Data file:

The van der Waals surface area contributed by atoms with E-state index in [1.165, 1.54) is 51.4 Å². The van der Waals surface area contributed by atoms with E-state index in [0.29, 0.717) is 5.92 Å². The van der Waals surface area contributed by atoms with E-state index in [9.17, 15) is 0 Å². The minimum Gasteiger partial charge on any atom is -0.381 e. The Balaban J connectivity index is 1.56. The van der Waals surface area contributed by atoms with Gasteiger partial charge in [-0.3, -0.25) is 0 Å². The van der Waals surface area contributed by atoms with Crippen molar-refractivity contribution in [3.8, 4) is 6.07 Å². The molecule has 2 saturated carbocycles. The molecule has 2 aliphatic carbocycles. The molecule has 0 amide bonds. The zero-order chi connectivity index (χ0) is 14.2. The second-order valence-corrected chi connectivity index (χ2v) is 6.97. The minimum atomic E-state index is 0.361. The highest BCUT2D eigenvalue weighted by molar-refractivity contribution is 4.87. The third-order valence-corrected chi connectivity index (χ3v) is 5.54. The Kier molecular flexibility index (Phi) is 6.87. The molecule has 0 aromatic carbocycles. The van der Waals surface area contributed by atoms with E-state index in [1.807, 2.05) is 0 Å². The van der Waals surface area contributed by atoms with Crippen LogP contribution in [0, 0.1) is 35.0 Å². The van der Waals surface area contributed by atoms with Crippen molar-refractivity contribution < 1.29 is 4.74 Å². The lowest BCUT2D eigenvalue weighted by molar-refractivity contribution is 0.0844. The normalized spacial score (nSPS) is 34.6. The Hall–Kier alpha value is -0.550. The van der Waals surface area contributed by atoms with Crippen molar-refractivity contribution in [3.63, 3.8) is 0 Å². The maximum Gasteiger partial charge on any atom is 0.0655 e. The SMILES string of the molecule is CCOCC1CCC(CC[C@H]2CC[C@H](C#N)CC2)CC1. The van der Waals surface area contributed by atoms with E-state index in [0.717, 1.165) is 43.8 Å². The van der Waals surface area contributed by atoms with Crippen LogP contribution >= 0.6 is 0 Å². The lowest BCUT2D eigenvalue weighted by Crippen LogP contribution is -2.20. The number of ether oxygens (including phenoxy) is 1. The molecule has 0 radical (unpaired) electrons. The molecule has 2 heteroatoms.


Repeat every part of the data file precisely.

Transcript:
The van der Waals surface area contributed by atoms with E-state index in [1.165, 1.54) is 51.4 Å². The van der Waals surface area contributed by atoms with E-state index in [0.29, 0.717) is 5.92 Å². The van der Waals surface area contributed by atoms with E-state index in [9.17, 15) is 0 Å². The minimum Gasteiger partial charge on any atom is -0.381 e. The Balaban J connectivity index is 1.56. The van der Waals surface area contributed by atoms with Gasteiger partial charge in [-0.3, -0.25) is 0 Å². The van der Waals surface area contributed by atoms with Crippen molar-refractivity contribution in [3.8, 4) is 6.07 Å². The molecule has 2 saturated carbocycles. The molecule has 2 aliphatic carbocycles. The molecule has 0 amide bonds. The zero-order chi connectivity index (χ0) is 14.2. The second-order valence-corrected chi connectivity index (χ2v) is 6.97. The minimum atomic E-state index is 0.361. The highest BCUT2D eigenvalue weighted by molar-refractivity contribution is 4.87. The third-order valence-corrected chi connectivity index (χ3v) is 5.54. The Kier molecular flexibility index (Phi) is 6.87. The molecule has 0 aromatic carbocycles. The van der Waals surface area contributed by atoms with E-state index in [1.807, 2.05) is 0 Å². The van der Waals surface area contributed by atoms with Crippen LogP contribution in [0, 0.1) is 35.0 Å². The van der Waals surface area contributed by atoms with Crippen molar-refractivity contribution < 1.29 is 4.74 Å². The lowest BCUT2D eigenvalue weighted by molar-refractivity contribution is 0.0844. The normalized spacial score (nSPS) is 34.6. The Hall–Kier alpha value is -0.550. The van der Waals surface area contributed by atoms with Crippen molar-refractivity contribution in [3.63, 3.8) is 0 Å². The maximum Gasteiger partial charge on any atom is 0.0655 e. The SMILES string of the molecule is CCOCC1CCC(CC[C@H]2CC[C@H](C#N)CC2)CC1. The van der Waals surface area contributed by atoms with E-state index in [0.717, 1.165) is 43.8 Å². The van der Waals surface area contributed by atoms with Crippen LogP contribution >= 0.6 is 0 Å². The lowest BCUT2D eigenvalue weighted by Crippen LogP contribution is -2.20. The number of ether oxygens (including phenoxy) is 1. The molecule has 0 radical (unpaired) electrons. The molecule has 2 heteroatoms.